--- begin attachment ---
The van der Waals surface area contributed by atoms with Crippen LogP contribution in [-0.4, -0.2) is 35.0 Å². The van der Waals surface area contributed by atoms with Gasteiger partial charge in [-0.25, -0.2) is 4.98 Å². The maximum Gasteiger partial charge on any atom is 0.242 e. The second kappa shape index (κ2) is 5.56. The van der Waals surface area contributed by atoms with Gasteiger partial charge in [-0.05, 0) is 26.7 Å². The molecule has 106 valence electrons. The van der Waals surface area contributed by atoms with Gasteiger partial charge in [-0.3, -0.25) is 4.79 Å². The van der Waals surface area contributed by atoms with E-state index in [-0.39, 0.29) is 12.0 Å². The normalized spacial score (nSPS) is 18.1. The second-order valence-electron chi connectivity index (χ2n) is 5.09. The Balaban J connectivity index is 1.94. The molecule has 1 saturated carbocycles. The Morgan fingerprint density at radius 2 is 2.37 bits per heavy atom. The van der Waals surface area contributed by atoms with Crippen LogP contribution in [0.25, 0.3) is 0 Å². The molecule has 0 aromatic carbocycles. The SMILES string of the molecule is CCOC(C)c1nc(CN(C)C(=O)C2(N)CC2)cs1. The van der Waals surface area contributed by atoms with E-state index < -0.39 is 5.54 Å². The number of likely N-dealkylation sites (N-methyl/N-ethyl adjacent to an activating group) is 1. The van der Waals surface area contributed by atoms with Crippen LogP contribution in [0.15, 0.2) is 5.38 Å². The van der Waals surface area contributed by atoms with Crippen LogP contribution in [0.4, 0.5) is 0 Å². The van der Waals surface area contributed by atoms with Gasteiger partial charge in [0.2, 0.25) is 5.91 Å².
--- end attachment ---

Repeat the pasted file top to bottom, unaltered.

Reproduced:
The van der Waals surface area contributed by atoms with Crippen LogP contribution in [-0.4, -0.2) is 35.0 Å². The van der Waals surface area contributed by atoms with Gasteiger partial charge in [-0.25, -0.2) is 4.98 Å². The maximum Gasteiger partial charge on any atom is 0.242 e. The second kappa shape index (κ2) is 5.56. The van der Waals surface area contributed by atoms with Gasteiger partial charge in [-0.05, 0) is 26.7 Å². The molecule has 106 valence electrons. The van der Waals surface area contributed by atoms with Gasteiger partial charge in [-0.3, -0.25) is 4.79 Å². The van der Waals surface area contributed by atoms with E-state index in [-0.39, 0.29) is 12.0 Å². The normalized spacial score (nSPS) is 18.1. The second-order valence-electron chi connectivity index (χ2n) is 5.09. The Balaban J connectivity index is 1.94. The molecule has 1 saturated carbocycles. The Morgan fingerprint density at radius 2 is 2.37 bits per heavy atom. The van der Waals surface area contributed by atoms with Crippen LogP contribution in [0.25, 0.3) is 0 Å². The molecule has 0 aromatic carbocycles. The SMILES string of the molecule is CCOC(C)c1nc(CN(C)C(=O)C2(N)CC2)cs1. The van der Waals surface area contributed by atoms with E-state index < -0.39 is 5.54 Å². The number of likely N-dealkylation sites (N-methyl/N-ethyl adjacent to an activating group) is 1. The van der Waals surface area contributed by atoms with Crippen LogP contribution in [0.15, 0.2) is 5.38 Å². The van der Waals surface area contributed by atoms with Crippen LogP contribution in [0.4, 0.5) is 0 Å². The van der Waals surface area contributed by atoms with Gasteiger partial charge in [0.2, 0.25) is 5.91 Å².